Yeah lack space creates lack of privacy and allows for no masturbation, or quick and easy disposal of the expelled material, so it's not done for months, or for the entire length of the mission, unless maybe for females, that can use covert techniques like pedaling an old sewing machine and holding their thighs tight in just the right way, and then it can get addictive. But for both It's easy to go for months and months without orgasms if you have to, such as a serious business space station situation - though you might get wet dreams if you're near 14-21 as a male, though not when much older, say over 35, spontaneously if you don't masturbate for like 2-3 months, and they are a big mess to wake up to, even though you feel like you never wanted to leave the dream it was so freaking awesome, like why can't I have more dreams like that, til you wake up and realize maybe that would not be a good idea. Lack of space, and congestion, above all, is the biggest stress factor in outer space, because of the very small size of the space modules. It's expensive to get a spacious auditorium that echoes, or mansion up there, at least from Earth, though it may be a lot cheaper from Moon based materials. When I was asked in first grade what I wanna become when I grow up, I said astronaut. But I changed my mind since then, and I'd be happy living like Immanuel Kant, who never left his home town or traveled anywhere, but he still lived a happy life, and entertained guests from all over the world, so it's like he took mental trips with them. That's what media today is, I can watch a jungle video, or a Moon landing video, without people saying "you had to be there to understand." And get bitten by the mosquitoes? I beg to differ. I can watch the face of a person orgasming and I don't have to be that person to know how that person feels. You don't always have to be there, it's sometimes enough to just watch, from a distance. If they tried to make me be an astronaut, I'd be constantly bitchin about lack of space, lack of roominess, and they'd keep telling me to suck it up, space is too expensive in space, there is not enough of it, and at 200 lbs I'd be already more expensive to take into orbit than a 90 lb 5' 0" ft person, who can push the buttons and follow instructions just as well or even better, coming directly from Houston.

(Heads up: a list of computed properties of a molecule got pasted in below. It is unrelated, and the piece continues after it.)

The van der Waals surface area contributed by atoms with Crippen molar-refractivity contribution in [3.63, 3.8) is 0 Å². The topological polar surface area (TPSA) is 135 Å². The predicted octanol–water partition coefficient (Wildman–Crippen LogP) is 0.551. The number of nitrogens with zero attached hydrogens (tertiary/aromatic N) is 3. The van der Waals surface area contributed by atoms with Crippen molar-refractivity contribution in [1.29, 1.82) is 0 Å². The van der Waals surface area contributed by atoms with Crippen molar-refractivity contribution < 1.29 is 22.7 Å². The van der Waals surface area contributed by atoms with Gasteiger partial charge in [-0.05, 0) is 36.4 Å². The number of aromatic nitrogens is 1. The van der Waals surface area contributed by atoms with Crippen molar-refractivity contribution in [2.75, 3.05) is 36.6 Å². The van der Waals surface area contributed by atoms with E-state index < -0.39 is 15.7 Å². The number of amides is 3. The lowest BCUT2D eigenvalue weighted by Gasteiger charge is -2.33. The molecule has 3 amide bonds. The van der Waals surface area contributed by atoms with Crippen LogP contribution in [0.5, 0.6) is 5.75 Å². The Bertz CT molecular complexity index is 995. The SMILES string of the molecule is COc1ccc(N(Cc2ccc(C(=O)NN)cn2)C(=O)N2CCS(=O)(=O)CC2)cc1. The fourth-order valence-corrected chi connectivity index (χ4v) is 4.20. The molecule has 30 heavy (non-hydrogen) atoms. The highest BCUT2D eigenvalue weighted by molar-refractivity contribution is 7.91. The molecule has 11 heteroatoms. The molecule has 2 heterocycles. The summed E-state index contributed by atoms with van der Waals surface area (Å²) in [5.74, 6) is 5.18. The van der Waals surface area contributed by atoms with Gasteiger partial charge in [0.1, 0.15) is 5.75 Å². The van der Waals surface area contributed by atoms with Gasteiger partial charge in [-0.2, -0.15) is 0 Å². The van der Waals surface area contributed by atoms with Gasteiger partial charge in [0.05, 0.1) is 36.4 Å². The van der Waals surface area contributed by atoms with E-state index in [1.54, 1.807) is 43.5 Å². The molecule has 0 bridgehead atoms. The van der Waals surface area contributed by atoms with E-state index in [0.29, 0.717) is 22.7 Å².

• by musth (901919)